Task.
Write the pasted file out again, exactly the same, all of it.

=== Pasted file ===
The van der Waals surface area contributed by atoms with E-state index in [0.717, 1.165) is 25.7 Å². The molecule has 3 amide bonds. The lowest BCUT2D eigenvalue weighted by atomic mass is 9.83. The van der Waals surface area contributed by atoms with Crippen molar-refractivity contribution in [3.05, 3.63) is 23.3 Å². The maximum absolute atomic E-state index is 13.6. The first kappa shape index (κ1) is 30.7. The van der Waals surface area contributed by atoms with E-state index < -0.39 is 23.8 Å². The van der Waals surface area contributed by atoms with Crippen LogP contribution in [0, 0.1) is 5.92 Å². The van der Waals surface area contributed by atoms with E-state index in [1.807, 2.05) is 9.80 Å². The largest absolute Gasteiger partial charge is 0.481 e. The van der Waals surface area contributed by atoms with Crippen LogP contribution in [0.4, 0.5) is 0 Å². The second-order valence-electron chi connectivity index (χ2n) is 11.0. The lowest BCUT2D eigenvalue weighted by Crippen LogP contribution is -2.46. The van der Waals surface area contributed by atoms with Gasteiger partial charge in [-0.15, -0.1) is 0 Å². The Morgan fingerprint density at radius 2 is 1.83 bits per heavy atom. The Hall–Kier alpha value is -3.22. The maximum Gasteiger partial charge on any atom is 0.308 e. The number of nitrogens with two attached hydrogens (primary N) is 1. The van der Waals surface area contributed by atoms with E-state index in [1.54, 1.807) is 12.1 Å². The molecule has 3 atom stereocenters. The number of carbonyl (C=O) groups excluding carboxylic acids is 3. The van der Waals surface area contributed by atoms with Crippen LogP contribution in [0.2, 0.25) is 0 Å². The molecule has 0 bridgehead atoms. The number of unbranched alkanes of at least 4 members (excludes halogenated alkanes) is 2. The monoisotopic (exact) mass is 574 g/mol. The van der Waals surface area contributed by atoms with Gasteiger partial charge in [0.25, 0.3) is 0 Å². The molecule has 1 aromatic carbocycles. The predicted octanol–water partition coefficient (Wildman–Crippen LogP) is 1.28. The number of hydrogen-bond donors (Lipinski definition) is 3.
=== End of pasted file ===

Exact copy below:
The van der Waals surface area contributed by atoms with E-state index in [0.717, 1.165) is 25.7 Å². The molecule has 3 amide bonds. The lowest BCUT2D eigenvalue weighted by atomic mass is 9.83. The van der Waals surface area contributed by atoms with Crippen molar-refractivity contribution in [3.05, 3.63) is 23.3 Å². The maximum absolute atomic E-state index is 13.6. The first kappa shape index (κ1) is 30.7. The van der Waals surface area contributed by atoms with E-state index < -0.39 is 23.8 Å². The van der Waals surface area contributed by atoms with Crippen LogP contribution in [0, 0.1) is 5.92 Å². The van der Waals surface area contributed by atoms with E-state index in [1.807, 2.05) is 9.80 Å². The largest absolute Gasteiger partial charge is 0.481 e. The van der Waals surface area contributed by atoms with Crippen LogP contribution in [0.4, 0.5) is 0 Å². The second-order valence-electron chi connectivity index (χ2n) is 11.0. The lowest BCUT2D eigenvalue weighted by Crippen LogP contribution is -2.46. The van der Waals surface area contributed by atoms with Gasteiger partial charge in [-0.15, -0.1) is 0 Å². The Morgan fingerprint density at radius 2 is 1.83 bits per heavy atom. The Hall–Kier alpha value is -3.22. The maximum Gasteiger partial charge on any atom is 0.308 e. The number of nitrogens with two attached hydrogens (primary N) is 1. The van der Waals surface area contributed by atoms with E-state index in [1.54, 1.807) is 12.1 Å². The molecule has 3 atom stereocenters. The number of carbonyl (C=O) groups excluding carboxylic acids is 3. The van der Waals surface area contributed by atoms with Crippen LogP contribution in [0.2, 0.25) is 0 Å². The molecule has 0 bridgehead atoms. The number of unbranched alkanes of at least 4 members (excludes halogenated alkanes) is 2. The monoisotopic (exact) mass is 574 g/mol. The van der Waals surface area contributed by atoms with Gasteiger partial charge in [0.25, 0.3) is 0 Å². The molecule has 1 aromatic carbocycles. The predicted octanol–water partition coefficient (Wildman–Crippen LogP) is 1.28. The number of hydrogen-bond donors (Lipinski definition) is 3.